Justice Antonin Scalia’s death jolts GOP debate

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GREENVILLE, South Carolina — Republican presidential front-runner Donald Trump called on Senate Republicans to block any effort by President Barack Obama to nominate a successor to Supreme Court Justice Antonin Scalia.

Trump, who called Scalia’s death a “tremendous blow to conservatism,” said he was certain Obama would make a nomination whether Republicans like it or not. He called on Senate Majority Leader Mitch McConnell to slam the brakes.

“It’s called delay, delay, delay,” Trump said at the final Republican debate before the South Carolina primary.

Ted Cruz, who has billed himself as a staunch defender of the Constitution, said Scalia’s passing underscored the high stakes of the 2016 election. The country is only “one justice away,” the Texas senator warned, of the Supreme Court striking down important decisions on issues like abortion and religious liberty.

The current election is about “who on this stage has the background, the principle, the character, the judgment and the strength of resolve to nominate and confirm principled constitutionalists to this court,” Cruz added. “That will be what I will do if I’m elected president.”

John Kasich, fresh off a second-place finish in New Hampshire, and Jeb Bush also said the next administration should choose Scalia’s successor. Bush added that the president “of course” has the right to nominate a Supreme Court justice, but said he was certain Obama’s pick would not have consensus support.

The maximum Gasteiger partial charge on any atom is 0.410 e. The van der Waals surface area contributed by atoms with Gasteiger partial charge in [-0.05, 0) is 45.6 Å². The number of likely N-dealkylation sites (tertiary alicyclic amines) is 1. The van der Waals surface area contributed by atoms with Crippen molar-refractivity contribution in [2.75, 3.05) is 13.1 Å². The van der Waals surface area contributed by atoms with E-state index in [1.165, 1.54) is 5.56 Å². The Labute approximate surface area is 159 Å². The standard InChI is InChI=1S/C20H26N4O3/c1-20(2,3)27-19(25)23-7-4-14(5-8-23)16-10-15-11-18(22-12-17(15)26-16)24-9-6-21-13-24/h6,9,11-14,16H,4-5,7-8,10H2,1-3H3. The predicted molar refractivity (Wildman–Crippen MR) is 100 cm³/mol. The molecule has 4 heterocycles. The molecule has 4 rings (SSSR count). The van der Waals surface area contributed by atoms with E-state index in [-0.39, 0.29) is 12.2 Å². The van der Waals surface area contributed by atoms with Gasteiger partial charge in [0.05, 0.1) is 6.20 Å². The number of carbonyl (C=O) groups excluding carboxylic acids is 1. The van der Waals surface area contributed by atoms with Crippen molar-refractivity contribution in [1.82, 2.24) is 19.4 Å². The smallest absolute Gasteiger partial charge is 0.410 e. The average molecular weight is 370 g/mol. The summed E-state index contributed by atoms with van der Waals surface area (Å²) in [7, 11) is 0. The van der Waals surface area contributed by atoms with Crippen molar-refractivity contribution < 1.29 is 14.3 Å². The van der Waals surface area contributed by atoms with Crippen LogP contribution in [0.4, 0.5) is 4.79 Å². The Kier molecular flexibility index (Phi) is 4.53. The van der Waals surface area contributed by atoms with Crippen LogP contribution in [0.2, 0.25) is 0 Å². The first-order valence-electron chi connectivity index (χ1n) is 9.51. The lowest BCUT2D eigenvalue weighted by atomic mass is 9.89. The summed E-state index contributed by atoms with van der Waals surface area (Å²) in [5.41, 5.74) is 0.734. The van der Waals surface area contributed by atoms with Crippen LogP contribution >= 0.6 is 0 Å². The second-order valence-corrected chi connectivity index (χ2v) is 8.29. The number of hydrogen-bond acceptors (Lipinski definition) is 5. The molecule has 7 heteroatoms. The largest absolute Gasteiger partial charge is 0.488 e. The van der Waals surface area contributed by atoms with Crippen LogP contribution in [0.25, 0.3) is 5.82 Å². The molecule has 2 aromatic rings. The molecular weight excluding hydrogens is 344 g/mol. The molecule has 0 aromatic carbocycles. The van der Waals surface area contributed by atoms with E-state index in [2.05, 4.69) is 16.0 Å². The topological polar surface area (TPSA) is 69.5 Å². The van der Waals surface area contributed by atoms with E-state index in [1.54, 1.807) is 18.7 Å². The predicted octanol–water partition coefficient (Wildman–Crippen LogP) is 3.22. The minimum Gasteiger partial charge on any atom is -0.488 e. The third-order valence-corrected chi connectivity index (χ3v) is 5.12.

“The next president needs to appoint someone with a proven conservative record similar to Justice Scalia,” the former Florida governor said.

Marco Rubio hailed Scalia as “one of the great justices of the history of this republic,” lauding the late Justice for consistently defending the “original meaning of the Constitution.”

Scalia’s death, which was announced on Saturday, jolted the Republican presidential debate here hours later. CBS News, the host of the debate, kicked off the event with a tribute to Scalia and a moment of silence.

The debate features six Republican presidential candidates and comes exactly one week before South Carolina voters head to the polls in the first southern primary of the 2016 election season. In the past few weeks, voting has started and a handful of candidates have left the race, raising the stakes for the remaining contenders hoping to go the distance.